Onion Plant

Water Onion

Picture of an Onion PlantOnion PlantCrinum thaianumPhoto © Animal-World
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How do I buy and how much are they?  Michael Roberson

   The Onion Plant is a great and hardy plant for many aquariums because it's leaves are extremely tough, making it suitable for aquariums with larger fish!

Onion Plants are easy to care for and adapt well to most aquarium environments. They can grow to an impressive height of 60 inches (150 cm), with their leaves being about 0.8 inches (2 cm) across. Their leaves are extremely long and ribbonlike, and will start growing along the surface of the water once they reach it. Once they are well established you can cut the leaves back some to keep them from growing too long. Because of their height and long leaves they make great background plants for aquariums.

As long as the light is kept moderate to bright, Onion Plants will expend a moderate growth rate. As stated above, they adapt easily to most environments, so as long as the water is kept fertilized with nutrients, the water is cleaned on a regular basis, and the ph is kept around neutral, this plant should thrive. It is also relatively easy to propagate by simply planting the daughter bulbs that are produced.

For more Information on keeping a planted aquarium see:
About Planted Aquariums, Adding Aquatic Plants For a Healthy Aquarium

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Distribution:    They originate in Thailand.

Water conditions:    Temperature: 72-86° F (22-30° C)
   pH: 5.5 - 7.0
   dCH: 2-10

   Light level: Moderate to Bright

Propagation:    The Onion Plant propagates by way of daughter bulbs.

Availability:    Onion Plants are readily available.

Author: Jasmine Brough
Lastest Animal Stories on Water Onion Plant

Michael Roberson - 2018-04-26
How do I buy and how much are they?

Belle - 2015-09-29
Will the water onion be OK with a Betta? Can the bulb be left on the top of the tank to grow?

  • Clarice Brough - 2015-10-04
    The Betta should be fine with the plant. They are bulbs, so should be planted in a substrate, but their long leaves will grow to the surface and trail along it.
John - 2015-03-11
I have a heavily planted 55 gal aquarium with approx. 48 fish, cory's, cherry barbs and harlequin rasboros. I have a power filter rated for 70 gal tanks but have not changed the filter medium in years with zero ill effects, it is an extremely healthy tank. The filter is starting to get a little noisier and is likely on its last legs. I wonder if I should reinvest in another filter of the same type or since it doesn't require filter media changes for a healthy tank, should I just put in a powerhead for water movement. I also have two robust bubble bars that produce a lot of water agitation.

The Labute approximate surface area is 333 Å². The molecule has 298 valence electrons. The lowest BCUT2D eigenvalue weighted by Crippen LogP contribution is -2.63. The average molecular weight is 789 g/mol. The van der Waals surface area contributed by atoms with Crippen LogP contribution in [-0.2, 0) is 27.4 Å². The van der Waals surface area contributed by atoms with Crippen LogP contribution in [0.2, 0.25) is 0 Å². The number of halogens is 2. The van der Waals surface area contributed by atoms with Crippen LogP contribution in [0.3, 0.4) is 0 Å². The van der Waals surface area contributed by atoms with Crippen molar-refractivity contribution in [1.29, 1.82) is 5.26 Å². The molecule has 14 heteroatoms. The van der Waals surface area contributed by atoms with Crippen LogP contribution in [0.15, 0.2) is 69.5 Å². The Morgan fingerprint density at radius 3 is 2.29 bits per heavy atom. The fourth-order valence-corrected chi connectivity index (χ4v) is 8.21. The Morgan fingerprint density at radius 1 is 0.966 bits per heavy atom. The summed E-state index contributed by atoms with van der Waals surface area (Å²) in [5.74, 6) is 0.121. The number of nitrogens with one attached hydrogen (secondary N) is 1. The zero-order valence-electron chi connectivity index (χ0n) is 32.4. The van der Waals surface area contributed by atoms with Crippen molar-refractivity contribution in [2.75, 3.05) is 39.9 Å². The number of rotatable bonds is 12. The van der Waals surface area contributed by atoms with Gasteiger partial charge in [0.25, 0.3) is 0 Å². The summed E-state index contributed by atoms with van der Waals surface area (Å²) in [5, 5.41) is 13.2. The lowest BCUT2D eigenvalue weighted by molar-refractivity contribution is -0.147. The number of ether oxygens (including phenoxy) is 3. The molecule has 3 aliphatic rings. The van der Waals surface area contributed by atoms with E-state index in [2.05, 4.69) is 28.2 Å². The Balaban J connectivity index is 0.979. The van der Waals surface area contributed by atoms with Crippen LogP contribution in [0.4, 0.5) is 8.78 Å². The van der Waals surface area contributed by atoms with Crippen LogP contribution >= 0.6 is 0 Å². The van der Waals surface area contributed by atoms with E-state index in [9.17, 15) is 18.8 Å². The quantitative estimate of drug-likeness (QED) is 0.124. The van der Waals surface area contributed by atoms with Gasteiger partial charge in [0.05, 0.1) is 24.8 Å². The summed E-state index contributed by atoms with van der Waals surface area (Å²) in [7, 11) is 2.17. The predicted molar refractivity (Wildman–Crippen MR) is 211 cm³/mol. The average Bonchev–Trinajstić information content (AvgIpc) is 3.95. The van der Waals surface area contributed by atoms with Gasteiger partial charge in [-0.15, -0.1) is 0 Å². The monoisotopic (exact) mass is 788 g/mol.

• Clarice Brough - 2015-03-11
    Wow, you have a wonderful biotope in your aquarium. Sounds like the plants, fish, decor, and possibly the filter media are all working together nicely to keep your tank in great shape. So what to do when the filter motor may be going out is a good question. The media in the filter may be very rich with nitrifying bacteria, which may be helping to keep your tank stable. If that's the case, maybe get the same type filter and keep the existing media... But if you think the media is not contributing to the tanks stability, then loosing the filter may not have an effect. Really hard to say! Personally, between your two choices, I would get a new filter rather than relying on water movement alone for water quality. Generally the old media is replaced, but doing that does take out bacteria and so colonies have to re-establish in the new (takes about 6 weeks). But on the other hand, bacteria lives on all the other decor in the tank as well. So it's really hard to say what consequences there will be in either case with a tank that is as well balanced as yours!
jordan - 2012-06-03
So I planted some Water Onion bulbs a couple of days ago and on some of the bulbs there is some white cloudy stuff starting to appear and I wasn't sure exactly what that was? Should I remove the bulbs? Is this dangerous to my fish? Any information would be helpful and thank you in advance!

  • alex - 2014-04-05
    The white cloudy stuff is probably mold?
  • tracy - 2014-12-28
    does it resemble a blister/bubble? if so, i think it's okay. just means that it's growing :)